Post-publishing Additional Notes on DIY  Dying BrownEggs:

If you don’t have time to mess around, have never made your own dye and want eggs that look dyed and not just different shades of brown, then skip the make-it-yourself yellows, oranges and browns.  Head straight for making blues, purples, greens, reds and pinks. 

It’s not that brown eggs won’t take yellow, orange or brown dye (they do!), it’s just they’re kind of already that color.  If you try red, purple, blue, green, pink and your dye isn’t very effective, it will still give some color to those brown eggs and your efforts won’t be all for not.

For serious ideas on really going for gold on egg dying, the Kitchn kills it and she’s included in Apartment Therapy’s rounds up with an additional four to dye for.  Naturally.

The Genesis Story

The first seed catalog to grace our kitchen table.

My first seed catalog experience wasn’t that long ago.  The summer of 2010 found me with a child turning one, a shrinking budget and time on my hands.  Not much time, but re-learning how to accomplish daily tasks as a newly minted mother made it seem I was gaining time back from the showerless, piled-high laundry days of newborn and infant-raising.

I loved the CSA I picked up weekly from Gregg Keckler with Orchard Country Produce.  For the first time in my life I let absolutely no vegetables go to waste since I imagined them to be carefully selected for the CSA subscribers.  Whether I got caught up in childhood memories of growing up in the woods, or figured I could save money by growing my own kale and carrots, I found Southern Exposure Seed Exchange from nearby Virginia and requested a mini-catalog.

All of my wildest gardening fantasies were contained in those pages.  I felt to do this justice I should be sitting at a huge wooden farm table, hand-hewn by ancestors who had left behind the humid summers along the lower Potomac and settled along a stream looking down into a pastoral Appalachian valley.  Lacking this, I put the baby to bed, propped open the back door overlooking our shabby shared back yard and sat at our second-hand Ikea table in our 100 year old two-bedroom apartment.

These bare pages seem timeless.

Being the mini-catalog, there were only a few plant drawings and no tempting “This is the best producing tomato variety we’ve grown!” descriptions.  My engineering days meant, of course, that I already compiled a list of container friendly, locally proven vegetables with which I could maximize space through companion planting.  I mulled over this mini-catalog seeking maximum bounty.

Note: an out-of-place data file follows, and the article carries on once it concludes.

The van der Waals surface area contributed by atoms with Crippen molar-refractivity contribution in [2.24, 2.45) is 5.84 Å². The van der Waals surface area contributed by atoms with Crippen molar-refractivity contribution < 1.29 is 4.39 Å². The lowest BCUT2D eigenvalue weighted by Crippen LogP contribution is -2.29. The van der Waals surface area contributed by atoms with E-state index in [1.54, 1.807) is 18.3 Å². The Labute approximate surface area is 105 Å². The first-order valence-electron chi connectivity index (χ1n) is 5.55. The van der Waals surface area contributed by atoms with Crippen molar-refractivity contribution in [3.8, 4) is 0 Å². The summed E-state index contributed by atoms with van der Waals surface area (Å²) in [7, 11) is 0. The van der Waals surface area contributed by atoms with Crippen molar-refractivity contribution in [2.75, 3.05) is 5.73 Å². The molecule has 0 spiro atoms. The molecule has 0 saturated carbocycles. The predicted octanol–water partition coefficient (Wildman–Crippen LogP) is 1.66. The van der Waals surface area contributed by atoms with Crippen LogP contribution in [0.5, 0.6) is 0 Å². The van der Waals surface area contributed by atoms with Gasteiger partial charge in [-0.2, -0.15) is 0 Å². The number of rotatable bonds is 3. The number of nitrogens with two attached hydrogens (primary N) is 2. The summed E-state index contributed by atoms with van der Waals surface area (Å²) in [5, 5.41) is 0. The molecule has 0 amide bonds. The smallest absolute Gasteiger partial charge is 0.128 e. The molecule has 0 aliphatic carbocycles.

My decoder ring.

I made my selections, ordered online and carefully noted by when I should plant the seeds.  I bought a few pots, scavenged a few and scored the rest on late-season clearance.  My year working part-time at a local garden shop, paired with wild success growing five or six herbs from transplants for two seasons, gave me confidence to spare.

I carefully sewed these dreamy little cabbage and kale seeds into discount peat pots and set them on our bathroom window sill to sprout.  Outside I sewed carrots, spinach, cilantro and dill in the late-summer DC heat.

I tended, I watered, I watched.

And I watched.

I watched the autumn-crazed squirrels dig and destroy, day after day, my window box of carrots.  I replanted them every evening, hoping the furry thugs would move on.  I watched the cabbage worms I had to consult GardenWeb to identify, then consult to treat, devour entire young cabbage plants in the 23 hours since I had checked them last.

I watched the southward-creeping sun tuck further and further behind our neighbor’s house such that, by mid-October, our sunny back stairs that housed the majority of my newest infatuation lay in the shadows, leaving my bush beans and all their companions to sulk in the dark.  I watched the aphids cover my kale so entirely that growth seemed stunted completely.

My original herbs thrived while everything I planted from seed fell victim to one calamity or another.

I harvested four pods of green beans.

This flat of goodies became an incredibly bountiful 2011 back yard mostly-container garden.

Spring of 2011 brought luck on the heels of its warm weather – I won a $25 gift certificate to Old City Green where I kicked in an extra $10 and came home with a fantasy gardening flat sampling every herb they had, a few strawberry plants and three tomatoes.

My herbs and tomatoes were so bountiful that I harvested them fresh for friends and family all summer, dried the last them as gifts for the holidays and vowed to try my hand again at vegetables come spring.

These little guys are part of an ambitious 2012 lineup of veggies, herbs and flowers.

My 2012 Southern Exposure Seed Exchange order shipped today.

Are you starting seeds?  Have you sworn never to again?  Are you going straight for transplants from the garden center?  Do you have any new varieties planned for this year?